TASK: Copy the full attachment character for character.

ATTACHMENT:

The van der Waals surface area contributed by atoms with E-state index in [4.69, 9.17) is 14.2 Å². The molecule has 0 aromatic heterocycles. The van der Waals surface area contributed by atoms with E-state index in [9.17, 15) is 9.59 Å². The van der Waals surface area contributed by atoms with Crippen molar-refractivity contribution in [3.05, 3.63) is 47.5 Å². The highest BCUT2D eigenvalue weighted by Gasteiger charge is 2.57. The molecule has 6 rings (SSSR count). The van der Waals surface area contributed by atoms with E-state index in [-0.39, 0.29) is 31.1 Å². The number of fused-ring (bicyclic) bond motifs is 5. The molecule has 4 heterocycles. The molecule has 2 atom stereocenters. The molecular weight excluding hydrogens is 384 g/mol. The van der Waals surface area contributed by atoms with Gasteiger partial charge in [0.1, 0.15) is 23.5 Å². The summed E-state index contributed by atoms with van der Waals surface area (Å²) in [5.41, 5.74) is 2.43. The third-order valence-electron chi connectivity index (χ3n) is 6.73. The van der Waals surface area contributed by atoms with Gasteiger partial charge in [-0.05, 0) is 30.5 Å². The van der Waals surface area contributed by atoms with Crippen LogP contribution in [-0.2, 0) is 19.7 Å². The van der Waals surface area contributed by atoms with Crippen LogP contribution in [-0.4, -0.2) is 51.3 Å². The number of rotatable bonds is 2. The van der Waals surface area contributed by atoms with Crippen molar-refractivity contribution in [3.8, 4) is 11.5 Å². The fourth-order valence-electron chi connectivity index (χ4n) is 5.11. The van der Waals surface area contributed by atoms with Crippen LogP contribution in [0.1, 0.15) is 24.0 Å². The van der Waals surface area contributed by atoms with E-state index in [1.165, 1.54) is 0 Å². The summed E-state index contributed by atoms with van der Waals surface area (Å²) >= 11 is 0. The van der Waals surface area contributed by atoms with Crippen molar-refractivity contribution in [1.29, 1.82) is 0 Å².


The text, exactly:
The van der Waals surface area contributed by atoms with E-state index in [4.69, 9.17) is 14.2 Å². The molecule has 0 aromatic heterocycles. The van der Waals surface area contributed by atoms with E-state index in [9.17, 15) is 9.59 Å². The van der Waals surface area contributed by atoms with Crippen molar-refractivity contribution in [3.05, 3.63) is 47.5 Å². The highest BCUT2D eigenvalue weighted by Gasteiger charge is 2.57. The molecule has 6 rings (SSSR count). The van der Waals surface area contributed by atoms with E-state index in [-0.39, 0.29) is 31.1 Å². The number of fused-ring (bicyclic) bond motifs is 5. The molecule has 4 heterocycles. The molecule has 2 atom stereocenters. The molecular weight excluding hydrogens is 384 g/mol. The van der Waals surface area contributed by atoms with Gasteiger partial charge in [0.1, 0.15) is 23.5 Å². The summed E-state index contributed by atoms with van der Waals surface area (Å²) in [5.41, 5.74) is 2.43. The third-order valence-electron chi connectivity index (χ3n) is 6.73. The van der Waals surface area contributed by atoms with Gasteiger partial charge in [-0.05, 0) is 30.5 Å². The van der Waals surface area contributed by atoms with Crippen LogP contribution in [-0.2, 0) is 19.7 Å². The van der Waals surface area contributed by atoms with Crippen LogP contribution in [-0.4, -0.2) is 51.3 Å². The number of rotatable bonds is 2. The van der Waals surface area contributed by atoms with Crippen molar-refractivity contribution in [3.8, 4) is 11.5 Å². The fourth-order valence-electron chi connectivity index (χ4n) is 5.11. The van der Waals surface area contributed by atoms with Crippen LogP contribution in [0.1, 0.15) is 24.0 Å². The van der Waals surface area contributed by atoms with E-state index in [1.165, 1.54) is 0 Å². The summed E-state index contributed by atoms with van der Waals surface area (Å²) >= 11 is 0. The van der Waals surface area contributed by atoms with Crippen molar-refractivity contribution in [1.29, 1.82) is 0 Å².